Consider this, if the massage profession is so inspiring and full of passion, why is it estimated that 50,000 therapists out of the total 293,531 leave the profession each and every year? To put it in simple terms, that means more than one out of every six massage therapists will leave the profession this year, and not because you don't enjoy it, but simply because you do not know how to translate your "why" you do what you do into how it helps your customers and potential customers lead better, healthier lives.
Want to make a change? Start now by getting a piece of paper and a pen. Begin by making a list of your personal, professional and financial "whys." A personal "why" could be that you want to help make a difference in someone's life. A professional "why" might be you want to educate 100 people on the benefits of massage within the next year. A financial "why" might be that you want to be able to offer free massages once a month to a woman's shelter. Or, your financial "why" might even be something to the effect of you want to stop working your other part-time job and do massage full-time. They can be as simple or complex as you want. Take five to ten minutes and complete this exercise now.
Incidentally, this is a great exercise to repeat frequently because as your business grows, your "whys" will evolve, change, or in some cases, get much bigger than when you first started. This is even something you can have all of your team members within your organization complete.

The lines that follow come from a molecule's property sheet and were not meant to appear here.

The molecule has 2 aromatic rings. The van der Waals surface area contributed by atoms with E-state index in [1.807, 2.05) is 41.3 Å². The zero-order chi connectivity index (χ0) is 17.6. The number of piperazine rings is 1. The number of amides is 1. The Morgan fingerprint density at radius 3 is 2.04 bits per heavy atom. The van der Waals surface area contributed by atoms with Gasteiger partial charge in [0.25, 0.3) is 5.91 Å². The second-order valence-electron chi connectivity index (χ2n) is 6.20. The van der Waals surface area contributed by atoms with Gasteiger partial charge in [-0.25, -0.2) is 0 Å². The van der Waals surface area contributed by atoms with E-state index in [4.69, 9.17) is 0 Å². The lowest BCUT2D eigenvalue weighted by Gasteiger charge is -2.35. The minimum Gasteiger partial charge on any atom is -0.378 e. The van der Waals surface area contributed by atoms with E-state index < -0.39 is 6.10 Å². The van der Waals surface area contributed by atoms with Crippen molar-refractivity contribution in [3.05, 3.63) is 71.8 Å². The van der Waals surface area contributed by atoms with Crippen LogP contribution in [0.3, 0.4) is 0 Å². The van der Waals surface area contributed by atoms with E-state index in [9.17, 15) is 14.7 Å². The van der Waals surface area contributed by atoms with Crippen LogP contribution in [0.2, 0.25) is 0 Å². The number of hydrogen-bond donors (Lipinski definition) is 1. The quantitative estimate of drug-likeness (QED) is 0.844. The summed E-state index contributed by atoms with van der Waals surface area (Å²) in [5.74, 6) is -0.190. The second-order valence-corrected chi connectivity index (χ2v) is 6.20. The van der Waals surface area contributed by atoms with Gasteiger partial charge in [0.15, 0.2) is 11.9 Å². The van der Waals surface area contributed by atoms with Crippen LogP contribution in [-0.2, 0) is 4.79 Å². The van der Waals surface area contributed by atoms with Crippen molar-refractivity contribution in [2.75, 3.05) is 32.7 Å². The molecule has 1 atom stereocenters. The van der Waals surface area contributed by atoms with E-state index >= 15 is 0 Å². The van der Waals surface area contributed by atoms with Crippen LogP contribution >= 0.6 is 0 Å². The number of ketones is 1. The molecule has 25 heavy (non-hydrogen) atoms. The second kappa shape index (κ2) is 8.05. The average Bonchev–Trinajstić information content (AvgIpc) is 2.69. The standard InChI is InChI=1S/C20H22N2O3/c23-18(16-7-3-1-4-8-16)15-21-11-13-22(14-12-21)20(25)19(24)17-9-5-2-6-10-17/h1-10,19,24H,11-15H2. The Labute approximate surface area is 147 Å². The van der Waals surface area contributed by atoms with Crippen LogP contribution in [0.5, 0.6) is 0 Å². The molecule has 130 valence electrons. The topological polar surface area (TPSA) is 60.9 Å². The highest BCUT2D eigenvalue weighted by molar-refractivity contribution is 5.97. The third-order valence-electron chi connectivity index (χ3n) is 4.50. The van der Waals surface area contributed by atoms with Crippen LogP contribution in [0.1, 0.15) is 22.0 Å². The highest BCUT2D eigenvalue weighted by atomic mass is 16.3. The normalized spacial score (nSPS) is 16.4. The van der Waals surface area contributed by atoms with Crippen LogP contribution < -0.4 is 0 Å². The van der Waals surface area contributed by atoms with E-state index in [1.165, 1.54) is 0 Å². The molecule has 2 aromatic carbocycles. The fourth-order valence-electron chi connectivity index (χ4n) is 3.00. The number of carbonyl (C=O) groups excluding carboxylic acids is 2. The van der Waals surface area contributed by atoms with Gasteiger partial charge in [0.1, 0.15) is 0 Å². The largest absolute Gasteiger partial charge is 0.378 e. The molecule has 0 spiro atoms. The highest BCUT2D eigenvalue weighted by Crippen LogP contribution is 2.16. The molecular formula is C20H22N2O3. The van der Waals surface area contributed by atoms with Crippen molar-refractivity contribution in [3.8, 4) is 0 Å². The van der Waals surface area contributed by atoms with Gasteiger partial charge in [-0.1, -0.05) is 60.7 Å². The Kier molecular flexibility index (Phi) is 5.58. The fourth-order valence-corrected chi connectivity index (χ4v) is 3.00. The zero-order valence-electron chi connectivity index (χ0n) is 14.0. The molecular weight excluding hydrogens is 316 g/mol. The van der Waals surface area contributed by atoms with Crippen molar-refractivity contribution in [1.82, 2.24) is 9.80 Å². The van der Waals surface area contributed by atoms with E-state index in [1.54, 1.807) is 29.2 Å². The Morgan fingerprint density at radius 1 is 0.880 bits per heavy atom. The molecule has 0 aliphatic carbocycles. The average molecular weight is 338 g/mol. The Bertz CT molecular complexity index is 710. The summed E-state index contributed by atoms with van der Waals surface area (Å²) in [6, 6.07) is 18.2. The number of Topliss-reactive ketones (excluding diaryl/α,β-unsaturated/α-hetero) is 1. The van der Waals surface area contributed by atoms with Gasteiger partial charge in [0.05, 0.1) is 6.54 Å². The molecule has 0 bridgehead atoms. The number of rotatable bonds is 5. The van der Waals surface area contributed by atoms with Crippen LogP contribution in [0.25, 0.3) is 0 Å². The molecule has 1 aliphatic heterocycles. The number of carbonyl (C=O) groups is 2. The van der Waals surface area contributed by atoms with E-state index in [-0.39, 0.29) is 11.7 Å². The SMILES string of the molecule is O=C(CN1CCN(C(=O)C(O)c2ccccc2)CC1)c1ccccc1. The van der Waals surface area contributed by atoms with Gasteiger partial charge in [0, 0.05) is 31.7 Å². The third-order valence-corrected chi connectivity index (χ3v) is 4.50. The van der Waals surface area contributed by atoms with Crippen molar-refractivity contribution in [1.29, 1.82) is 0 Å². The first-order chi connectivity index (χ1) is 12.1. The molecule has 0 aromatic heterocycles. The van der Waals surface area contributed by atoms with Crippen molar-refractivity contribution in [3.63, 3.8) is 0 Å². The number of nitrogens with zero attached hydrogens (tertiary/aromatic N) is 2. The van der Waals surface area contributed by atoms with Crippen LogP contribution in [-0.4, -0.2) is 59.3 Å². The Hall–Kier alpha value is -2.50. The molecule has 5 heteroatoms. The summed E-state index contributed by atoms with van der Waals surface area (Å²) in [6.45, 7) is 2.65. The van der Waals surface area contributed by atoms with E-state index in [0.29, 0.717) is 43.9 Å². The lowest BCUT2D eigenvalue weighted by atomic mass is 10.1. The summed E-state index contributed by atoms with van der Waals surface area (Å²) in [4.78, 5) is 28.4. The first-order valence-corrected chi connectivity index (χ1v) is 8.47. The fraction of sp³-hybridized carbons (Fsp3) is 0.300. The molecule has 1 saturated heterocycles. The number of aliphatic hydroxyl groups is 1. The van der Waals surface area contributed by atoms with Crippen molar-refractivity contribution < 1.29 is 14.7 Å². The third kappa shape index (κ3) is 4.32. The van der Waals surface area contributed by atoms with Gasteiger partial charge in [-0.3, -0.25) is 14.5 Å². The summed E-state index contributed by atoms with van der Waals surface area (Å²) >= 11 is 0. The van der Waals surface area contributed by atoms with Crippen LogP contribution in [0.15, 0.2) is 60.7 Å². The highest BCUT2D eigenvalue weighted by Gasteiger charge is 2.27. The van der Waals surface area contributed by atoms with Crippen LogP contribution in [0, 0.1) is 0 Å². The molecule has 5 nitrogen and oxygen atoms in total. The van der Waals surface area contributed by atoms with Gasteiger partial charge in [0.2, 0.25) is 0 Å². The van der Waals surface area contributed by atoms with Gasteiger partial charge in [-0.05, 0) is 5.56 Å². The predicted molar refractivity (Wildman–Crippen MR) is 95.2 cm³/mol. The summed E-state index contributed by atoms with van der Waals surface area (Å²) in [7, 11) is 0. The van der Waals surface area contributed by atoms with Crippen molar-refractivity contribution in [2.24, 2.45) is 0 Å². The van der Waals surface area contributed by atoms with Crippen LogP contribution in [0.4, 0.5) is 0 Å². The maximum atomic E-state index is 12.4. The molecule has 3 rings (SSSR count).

As you are reading this, think of five other therapists you know, perhaps ones you went to school with or attended a CE class with or that you have met along your path. Now, which one of you will not be practicing massage a year from now? That is a very sobering thought, but not to worry, if you are reading this and want to make some simple changes you are on the right path. This isn't all doom and gloom. The sole purpose of sharing these ideas is to offer some simple steps to create, not only the massage practice you really want, but the life you truly desire. A successful massage practice just happens to be in the picture.
Since you have a nice list of reasons why you do what you do, let's take it a step further. Being a massage therapist and simply massaging people is one thing, but being a massage therapist, where you're skills, open heart and your deepest desire for improving other people's lives fuels a cause and a bigger mission is completely different. It's no secret that as a massage therapist you are incredibly passionate about what you do. You may even be among the vast majority who chose this line of work because they were answering the same noble calling: to heal the world. That's the difference between what you do, and why you do it.
So, how do you translate you're "why" you do what you do into how it helps your customers and potential customers lead better, healthier lives? You know why you do what you do so how do you get that communicated into benefits for your customers? Unless you understand the modern-day solution to creating the massage practice of your dreams, you are in danger of being just another statistic. Think about it, all of the greatest companies in the world don't just offer a product or service, they offer an experience and at the core of it all, and those that do it well, offer an opportunity to be a part of something bigger. Your "why" is something bigger.